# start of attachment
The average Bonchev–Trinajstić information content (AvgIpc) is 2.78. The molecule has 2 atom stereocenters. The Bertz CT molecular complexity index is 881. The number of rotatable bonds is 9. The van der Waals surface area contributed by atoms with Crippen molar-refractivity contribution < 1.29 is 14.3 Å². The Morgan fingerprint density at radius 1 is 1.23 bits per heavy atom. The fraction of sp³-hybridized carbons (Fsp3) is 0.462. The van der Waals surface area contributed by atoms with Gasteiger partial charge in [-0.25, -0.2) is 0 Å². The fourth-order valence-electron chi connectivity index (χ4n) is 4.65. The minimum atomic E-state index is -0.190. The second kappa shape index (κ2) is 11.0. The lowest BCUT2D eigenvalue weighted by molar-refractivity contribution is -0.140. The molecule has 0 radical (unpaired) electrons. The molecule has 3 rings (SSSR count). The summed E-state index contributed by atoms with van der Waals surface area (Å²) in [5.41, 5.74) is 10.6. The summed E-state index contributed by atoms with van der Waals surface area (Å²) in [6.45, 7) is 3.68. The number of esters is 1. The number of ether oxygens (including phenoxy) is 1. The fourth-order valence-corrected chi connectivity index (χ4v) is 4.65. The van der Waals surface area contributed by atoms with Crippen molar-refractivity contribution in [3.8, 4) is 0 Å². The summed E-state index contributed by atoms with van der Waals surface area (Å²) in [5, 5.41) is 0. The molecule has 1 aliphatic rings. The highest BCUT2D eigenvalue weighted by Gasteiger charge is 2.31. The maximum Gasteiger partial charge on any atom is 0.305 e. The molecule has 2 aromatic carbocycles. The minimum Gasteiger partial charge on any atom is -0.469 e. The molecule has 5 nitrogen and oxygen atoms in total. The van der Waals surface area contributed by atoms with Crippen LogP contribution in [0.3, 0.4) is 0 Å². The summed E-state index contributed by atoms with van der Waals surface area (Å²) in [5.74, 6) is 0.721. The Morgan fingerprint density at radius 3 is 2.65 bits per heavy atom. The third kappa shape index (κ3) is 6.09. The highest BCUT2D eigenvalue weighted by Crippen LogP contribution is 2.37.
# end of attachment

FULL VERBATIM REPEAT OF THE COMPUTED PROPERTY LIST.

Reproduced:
The average Bonchev–Trinajstić information content (AvgIpc) is 2.78. The molecule has 2 atom stereocenters. The Bertz CT molecular complexity index is 881. The number of rotatable bonds is 9. The van der Waals surface area contributed by atoms with Crippen molar-refractivity contribution < 1.29 is 14.3 Å². The Morgan fingerprint density at radius 1 is 1.23 bits per heavy atom. The fraction of sp³-hybridized carbons (Fsp3) is 0.462. The van der Waals surface area contributed by atoms with Gasteiger partial charge in [-0.25, -0.2) is 0 Å². The fourth-order valence-electron chi connectivity index (χ4n) is 4.65. The minimum atomic E-state index is -0.190. The second kappa shape index (κ2) is 11.0. The lowest BCUT2D eigenvalue weighted by molar-refractivity contribution is -0.140. The molecule has 0 radical (unpaired) electrons. The molecule has 3 rings (SSSR count). The summed E-state index contributed by atoms with van der Waals surface area (Å²) in [5.41, 5.74) is 10.6. The summed E-state index contributed by atoms with van der Waals surface area (Å²) in [6.45, 7) is 3.68. The number of esters is 1. The number of ether oxygens (including phenoxy) is 1. The fourth-order valence-corrected chi connectivity index (χ4v) is 4.65. The van der Waals surface area contributed by atoms with Crippen molar-refractivity contribution in [3.8, 4) is 0 Å². The summed E-state index contributed by atoms with van der Waals surface area (Å²) in [5, 5.41) is 0. The molecule has 1 aliphatic rings. The highest BCUT2D eigenvalue weighted by Gasteiger charge is 2.31. The maximum Gasteiger partial charge on any atom is 0.305 e. The molecule has 2 aromatic carbocycles. The minimum Gasteiger partial charge on any atom is -0.469 e. The molecule has 5 nitrogen and oxygen atoms in total. The van der Waals surface area contributed by atoms with Crippen LogP contribution in [0.3, 0.4) is 0 Å². The summed E-state index contributed by atoms with van der Waals surface area (Å²) in [5.74, 6) is 0.721. The Morgan fingerprint density at radius 3 is 2.65 bits per heavy atom. The third kappa shape index (κ3) is 6.09. The highest BCUT2D eigenvalue weighted by Crippen LogP contribution is 2.37.